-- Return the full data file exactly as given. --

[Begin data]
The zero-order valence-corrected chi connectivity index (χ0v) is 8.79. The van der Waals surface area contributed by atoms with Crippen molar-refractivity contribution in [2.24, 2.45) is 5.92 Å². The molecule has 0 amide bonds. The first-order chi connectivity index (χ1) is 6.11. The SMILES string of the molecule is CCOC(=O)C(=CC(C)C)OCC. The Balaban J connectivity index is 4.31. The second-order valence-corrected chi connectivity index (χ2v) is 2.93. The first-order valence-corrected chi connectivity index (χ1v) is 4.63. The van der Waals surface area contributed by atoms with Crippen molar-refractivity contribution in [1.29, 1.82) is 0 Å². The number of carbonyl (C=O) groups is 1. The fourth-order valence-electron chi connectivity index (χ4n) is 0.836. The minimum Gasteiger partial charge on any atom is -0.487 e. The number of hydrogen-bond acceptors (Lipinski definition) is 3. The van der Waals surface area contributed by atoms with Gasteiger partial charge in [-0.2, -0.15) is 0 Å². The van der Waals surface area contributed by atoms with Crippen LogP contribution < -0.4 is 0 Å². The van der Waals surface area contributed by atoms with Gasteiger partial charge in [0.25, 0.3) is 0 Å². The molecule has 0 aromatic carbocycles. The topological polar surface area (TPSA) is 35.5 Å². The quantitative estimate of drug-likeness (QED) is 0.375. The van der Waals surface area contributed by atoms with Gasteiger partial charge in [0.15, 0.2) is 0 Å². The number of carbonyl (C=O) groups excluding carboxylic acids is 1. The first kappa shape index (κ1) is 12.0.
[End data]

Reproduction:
The zero-order valence-corrected chi connectivity index (χ0v) is 8.79. The van der Waals surface area contributed by atoms with Crippen molar-refractivity contribution in [2.24, 2.45) is 5.92 Å². The molecule has 0 amide bonds. The first-order chi connectivity index (χ1) is 6.11. The SMILES string of the molecule is CCOC(=O)C(=CC(C)C)OCC. The Balaban J connectivity index is 4.31. The second-order valence-corrected chi connectivity index (χ2v) is 2.93. The first-order valence-corrected chi connectivity index (χ1v) is 4.63. The van der Waals surface area contributed by atoms with Crippen molar-refractivity contribution in [1.29, 1.82) is 0 Å². The number of carbonyl (C=O) groups is 1. The fourth-order valence-electron chi connectivity index (χ4n) is 0.836. The minimum Gasteiger partial charge on any atom is -0.487 e. The number of hydrogen-bond acceptors (Lipinski definition) is 3. The van der Waals surface area contributed by atoms with Gasteiger partial charge in [-0.2, -0.15) is 0 Å². The van der Waals surface area contributed by atoms with Crippen LogP contribution < -0.4 is 0 Å². The van der Waals surface area contributed by atoms with Gasteiger partial charge in [0.25, 0.3) is 0 Å². The molecule has 0 aromatic carbocycles. The topological polar surface area (TPSA) is 35.5 Å². The quantitative estimate of drug-likeness (QED) is 0.375. The van der Waals surface area contributed by atoms with Gasteiger partial charge in [0.15, 0.2) is 0 Å². The number of carbonyl (C=O) groups excluding carboxylic acids is 1. The first kappa shape index (κ1) is 12.0.